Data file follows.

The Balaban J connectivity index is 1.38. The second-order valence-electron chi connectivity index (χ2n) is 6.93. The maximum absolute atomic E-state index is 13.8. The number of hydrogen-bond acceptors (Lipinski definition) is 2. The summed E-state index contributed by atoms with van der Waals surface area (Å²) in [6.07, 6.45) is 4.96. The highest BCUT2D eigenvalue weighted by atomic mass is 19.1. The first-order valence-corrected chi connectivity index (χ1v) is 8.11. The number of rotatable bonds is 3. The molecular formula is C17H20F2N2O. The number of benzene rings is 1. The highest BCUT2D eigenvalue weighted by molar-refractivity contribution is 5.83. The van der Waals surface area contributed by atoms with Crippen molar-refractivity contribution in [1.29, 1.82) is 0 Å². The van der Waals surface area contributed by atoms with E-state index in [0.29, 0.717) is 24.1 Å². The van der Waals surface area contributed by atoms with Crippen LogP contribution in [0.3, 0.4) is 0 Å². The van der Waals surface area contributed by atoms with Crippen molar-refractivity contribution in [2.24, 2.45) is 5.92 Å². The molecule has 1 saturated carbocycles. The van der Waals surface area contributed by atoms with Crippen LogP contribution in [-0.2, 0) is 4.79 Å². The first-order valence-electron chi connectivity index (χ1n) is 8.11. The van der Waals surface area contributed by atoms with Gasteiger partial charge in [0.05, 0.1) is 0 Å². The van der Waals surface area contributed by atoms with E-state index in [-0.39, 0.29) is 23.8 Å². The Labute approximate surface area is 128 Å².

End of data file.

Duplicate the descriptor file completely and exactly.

The Balaban J connectivity index is 1.38. The second-order valence-electron chi connectivity index (χ2n) is 6.93. The maximum absolute atomic E-state index is 13.8. The number of hydrogen-bond acceptors (Lipinski definition) is 2. The summed E-state index contributed by atoms with van der Waals surface area (Å²) in [6.07, 6.45) is 4.96. The highest BCUT2D eigenvalue weighted by atomic mass is 19.1. The first-order valence-corrected chi connectivity index (χ1v) is 8.11. The number of rotatable bonds is 3. The molecular formula is C17H20F2N2O. The number of benzene rings is 1. The highest BCUT2D eigenvalue weighted by molar-refractivity contribution is 5.83. The van der Waals surface area contributed by atoms with Crippen molar-refractivity contribution in [1.29, 1.82) is 0 Å². The van der Waals surface area contributed by atoms with E-state index in [0.29, 0.717) is 24.1 Å². The van der Waals surface area contributed by atoms with Crippen LogP contribution in [0.3, 0.4) is 0 Å². The van der Waals surface area contributed by atoms with Crippen molar-refractivity contribution in [2.24, 2.45) is 5.92 Å². The molecule has 1 saturated carbocycles. The van der Waals surface area contributed by atoms with Crippen LogP contribution in [-0.2, 0) is 4.79 Å². The first-order valence-electron chi connectivity index (χ1n) is 8.11. The van der Waals surface area contributed by atoms with Gasteiger partial charge in [0.05, 0.1) is 0 Å². The van der Waals surface area contributed by atoms with E-state index in [-0.39, 0.29) is 23.8 Å². The Labute approximate surface area is 128 Å².